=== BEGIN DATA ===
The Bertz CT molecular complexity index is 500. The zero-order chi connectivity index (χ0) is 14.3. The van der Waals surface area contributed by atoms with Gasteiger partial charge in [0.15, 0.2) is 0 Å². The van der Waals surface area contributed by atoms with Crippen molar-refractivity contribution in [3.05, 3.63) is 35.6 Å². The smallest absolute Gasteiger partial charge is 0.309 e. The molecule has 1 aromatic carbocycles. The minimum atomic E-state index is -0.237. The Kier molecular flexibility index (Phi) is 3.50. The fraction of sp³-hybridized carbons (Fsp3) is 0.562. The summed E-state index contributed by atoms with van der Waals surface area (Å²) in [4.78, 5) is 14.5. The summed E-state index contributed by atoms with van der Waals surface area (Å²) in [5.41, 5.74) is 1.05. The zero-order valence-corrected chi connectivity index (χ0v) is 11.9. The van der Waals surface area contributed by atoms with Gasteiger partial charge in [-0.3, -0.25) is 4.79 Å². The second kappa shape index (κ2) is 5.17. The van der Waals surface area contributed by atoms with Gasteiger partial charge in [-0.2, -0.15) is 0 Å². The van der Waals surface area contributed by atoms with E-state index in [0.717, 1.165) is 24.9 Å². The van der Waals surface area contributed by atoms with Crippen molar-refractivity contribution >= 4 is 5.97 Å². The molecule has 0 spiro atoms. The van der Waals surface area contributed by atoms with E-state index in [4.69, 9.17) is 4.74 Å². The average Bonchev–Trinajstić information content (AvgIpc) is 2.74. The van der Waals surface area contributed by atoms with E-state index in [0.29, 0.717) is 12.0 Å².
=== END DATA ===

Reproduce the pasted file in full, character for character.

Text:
The Bertz CT molecular complexity index is 500. The zero-order chi connectivity index (χ0) is 14.3. The van der Waals surface area contributed by atoms with Gasteiger partial charge in [0.15, 0.2) is 0 Å². The van der Waals surface area contributed by atoms with Crippen molar-refractivity contribution in [3.05, 3.63) is 35.6 Å². The smallest absolute Gasteiger partial charge is 0.309 e. The molecule has 1 aromatic carbocycles. The minimum atomic E-state index is -0.237. The Kier molecular flexibility index (Phi) is 3.50. The fraction of sp³-hybridized carbons (Fsp3) is 0.562. The summed E-state index contributed by atoms with van der Waals surface area (Å²) in [4.78, 5) is 14.5. The summed E-state index contributed by atoms with van der Waals surface area (Å²) in [5.41, 5.74) is 1.05. The zero-order valence-corrected chi connectivity index (χ0v) is 11.9. The van der Waals surface area contributed by atoms with Gasteiger partial charge in [-0.3, -0.25) is 4.79 Å². The second kappa shape index (κ2) is 5.17. The van der Waals surface area contributed by atoms with Gasteiger partial charge in [-0.2, -0.15) is 0 Å². The van der Waals surface area contributed by atoms with E-state index in [0.717, 1.165) is 24.9 Å². The van der Waals surface area contributed by atoms with Crippen molar-refractivity contribution >= 4 is 5.97 Å². The molecule has 0 spiro atoms. The van der Waals surface area contributed by atoms with E-state index in [4.69, 9.17) is 4.74 Å². The average Bonchev–Trinajstić information content (AvgIpc) is 2.74. The van der Waals surface area contributed by atoms with E-state index in [0.29, 0.717) is 12.0 Å².